The most frequent location for negligent security cases was a parking lot. Apartment buildings were second. Other frequent locations were stores, exterior common areas, bars, and schools.
Negligent Security Settlements
Apartment operating companies paid a median of $1.5 million in damages from jury awards and $1.7 million in out-of-court settlements. Retail stores paid a median of $1.7 million from jury verdicts and averaged a settlement of $1.2 million. Hotels paid an average of one million dollars in jury verdicts and $632,000 in pretrial settlements. Restaurants paid an average of $600,000 in jury verdict awards and settled on average for $2.8 million for their negligent security lawsuits.
Settlements and Verdicts Based on Injury
Wrongful death averaged the most significant jury verdicts at $2.8 million. Second were robberies, with a median jury verdict of $1.9 million and a median settlement of $1.6 million. Inadequate security rape lawsuits resulted in an average of $1.5 million in jury verdicts and settled on an average of $1.2 million. Injured victims of assault and battery cases obtained average jury verdicts of $1.2 million and a median pretrial settlement of $1.1 million.
Negligent Security Cases Brought by Employees
Negligent security cases based on failing to provide adequate security measures (lighting, locks, fencing, security guards) result in larger settlements and jury verdicts versus cases where a business employee caused harm. Employers still owe a duty to their employees to keep them safe and out of harm’s way. If an employee is raped, attacked, shot, or murdered while on the job, the employer may be held responsible via a negligent security lawsuit. If an employee attacks a patron or customer, the employer may be responsible for failing to properly screen the employee before hiring him. These employee-based lawsuits are premised on negligent hiring, negligent retention, and negligent employee supervision.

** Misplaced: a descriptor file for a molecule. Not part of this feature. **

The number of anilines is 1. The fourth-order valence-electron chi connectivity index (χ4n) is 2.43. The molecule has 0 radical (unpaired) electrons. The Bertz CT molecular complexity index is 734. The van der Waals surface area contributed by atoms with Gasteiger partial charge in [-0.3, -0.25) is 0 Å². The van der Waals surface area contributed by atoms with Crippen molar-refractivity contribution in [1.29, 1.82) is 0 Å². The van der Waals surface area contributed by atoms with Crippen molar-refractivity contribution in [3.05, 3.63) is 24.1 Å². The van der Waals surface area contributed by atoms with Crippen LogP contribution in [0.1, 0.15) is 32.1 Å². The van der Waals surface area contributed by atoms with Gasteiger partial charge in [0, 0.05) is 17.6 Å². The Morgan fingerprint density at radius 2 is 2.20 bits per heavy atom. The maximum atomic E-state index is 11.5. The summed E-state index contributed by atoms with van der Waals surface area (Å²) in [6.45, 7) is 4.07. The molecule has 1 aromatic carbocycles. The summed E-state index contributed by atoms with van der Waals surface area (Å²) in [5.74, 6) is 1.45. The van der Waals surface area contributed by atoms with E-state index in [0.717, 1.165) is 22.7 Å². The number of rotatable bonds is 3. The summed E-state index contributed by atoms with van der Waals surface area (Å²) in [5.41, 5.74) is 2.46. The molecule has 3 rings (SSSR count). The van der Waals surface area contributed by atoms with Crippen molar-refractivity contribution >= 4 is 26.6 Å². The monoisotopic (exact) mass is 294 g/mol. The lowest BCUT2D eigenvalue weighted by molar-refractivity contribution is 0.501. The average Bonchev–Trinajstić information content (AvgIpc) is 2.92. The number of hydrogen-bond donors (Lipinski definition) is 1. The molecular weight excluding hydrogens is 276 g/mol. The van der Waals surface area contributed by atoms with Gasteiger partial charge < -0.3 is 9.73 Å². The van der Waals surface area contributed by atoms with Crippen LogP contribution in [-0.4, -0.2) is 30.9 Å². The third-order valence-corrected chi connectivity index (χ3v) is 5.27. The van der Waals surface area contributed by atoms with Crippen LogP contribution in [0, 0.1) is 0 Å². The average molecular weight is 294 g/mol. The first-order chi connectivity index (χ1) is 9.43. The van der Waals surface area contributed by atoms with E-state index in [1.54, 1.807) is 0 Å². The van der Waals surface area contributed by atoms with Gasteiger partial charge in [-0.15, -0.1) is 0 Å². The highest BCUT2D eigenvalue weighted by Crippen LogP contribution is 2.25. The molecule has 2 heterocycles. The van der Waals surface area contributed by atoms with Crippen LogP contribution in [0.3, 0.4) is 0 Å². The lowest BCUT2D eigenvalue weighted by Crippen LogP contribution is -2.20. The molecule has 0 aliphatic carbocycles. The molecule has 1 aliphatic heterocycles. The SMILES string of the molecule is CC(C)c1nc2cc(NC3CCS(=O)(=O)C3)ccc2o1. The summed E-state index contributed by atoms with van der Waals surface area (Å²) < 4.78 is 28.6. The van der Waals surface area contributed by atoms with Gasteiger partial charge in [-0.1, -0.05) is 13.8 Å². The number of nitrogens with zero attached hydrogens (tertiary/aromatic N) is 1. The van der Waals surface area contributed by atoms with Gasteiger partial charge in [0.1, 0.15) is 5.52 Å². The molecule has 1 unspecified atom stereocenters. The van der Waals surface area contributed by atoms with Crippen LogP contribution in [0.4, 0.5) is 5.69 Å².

The average income for PIs and security consultants varies based on the business location, education, experience, and other regional factors. The U.S. national averages for PIs range from $55,702 to $54,302. The U.S. national averages for security consultants range from $73,544 to $108,230. These numbers presented are a very true reflection of all the hazards your business could face. It’s best to be prepared for the potential risk and routinely inspect where your business model could improve.
About the Author
William F. Blake has over 60 years of experience as an investigator and security consultant. He is a retired U.S. Army Chief Warrant Officer, where he was a Criminal Investigation Special Agent field agent, Operations Officer, Unit Commander, Staff Officer, and Criminal Investigation Instructor. He was certified by examination in 1986 as a Certified Protection Professional by ASIS International and in 1990 as a Certified Fraud Examiner by the Association of Certified Fraud Examiners. He is a member of Intellenet.